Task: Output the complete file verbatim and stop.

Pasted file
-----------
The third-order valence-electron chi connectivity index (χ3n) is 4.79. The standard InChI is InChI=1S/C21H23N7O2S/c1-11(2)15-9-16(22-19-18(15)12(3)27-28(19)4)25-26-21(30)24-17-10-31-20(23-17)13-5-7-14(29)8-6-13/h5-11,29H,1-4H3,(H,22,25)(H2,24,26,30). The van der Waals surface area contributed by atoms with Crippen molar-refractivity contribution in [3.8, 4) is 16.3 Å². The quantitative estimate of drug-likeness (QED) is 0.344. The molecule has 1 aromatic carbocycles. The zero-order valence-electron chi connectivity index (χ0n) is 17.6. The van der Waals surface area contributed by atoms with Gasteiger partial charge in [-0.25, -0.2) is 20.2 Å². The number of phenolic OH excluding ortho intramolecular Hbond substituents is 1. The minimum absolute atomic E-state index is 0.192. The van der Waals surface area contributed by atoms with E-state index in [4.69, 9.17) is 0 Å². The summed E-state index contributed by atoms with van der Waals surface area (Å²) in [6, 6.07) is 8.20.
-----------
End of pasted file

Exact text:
The third-order valence-electron chi connectivity index (χ3n) is 4.79. The standard InChI is InChI=1S/C21H23N7O2S/c1-11(2)15-9-16(22-19-18(15)12(3)27-28(19)4)25-26-21(30)24-17-10-31-20(23-17)13-5-7-14(29)8-6-13/h5-11,29H,1-4H3,(H,22,25)(H2,24,26,30). The van der Waals surface area contributed by atoms with Crippen molar-refractivity contribution in [3.8, 4) is 16.3 Å². The quantitative estimate of drug-likeness (QED) is 0.344. The molecule has 1 aromatic carbocycles. The zero-order valence-electron chi connectivity index (χ0n) is 17.6. The van der Waals surface area contributed by atoms with Gasteiger partial charge in [-0.25, -0.2) is 20.2 Å². The number of phenolic OH excluding ortho intramolecular Hbond substituents is 1. The minimum absolute atomic E-state index is 0.192. The van der Waals surface area contributed by atoms with E-state index in [4.69, 9.17) is 0 Å². The summed E-state index contributed by atoms with van der Waals surface area (Å²) in [6, 6.07) is 8.20.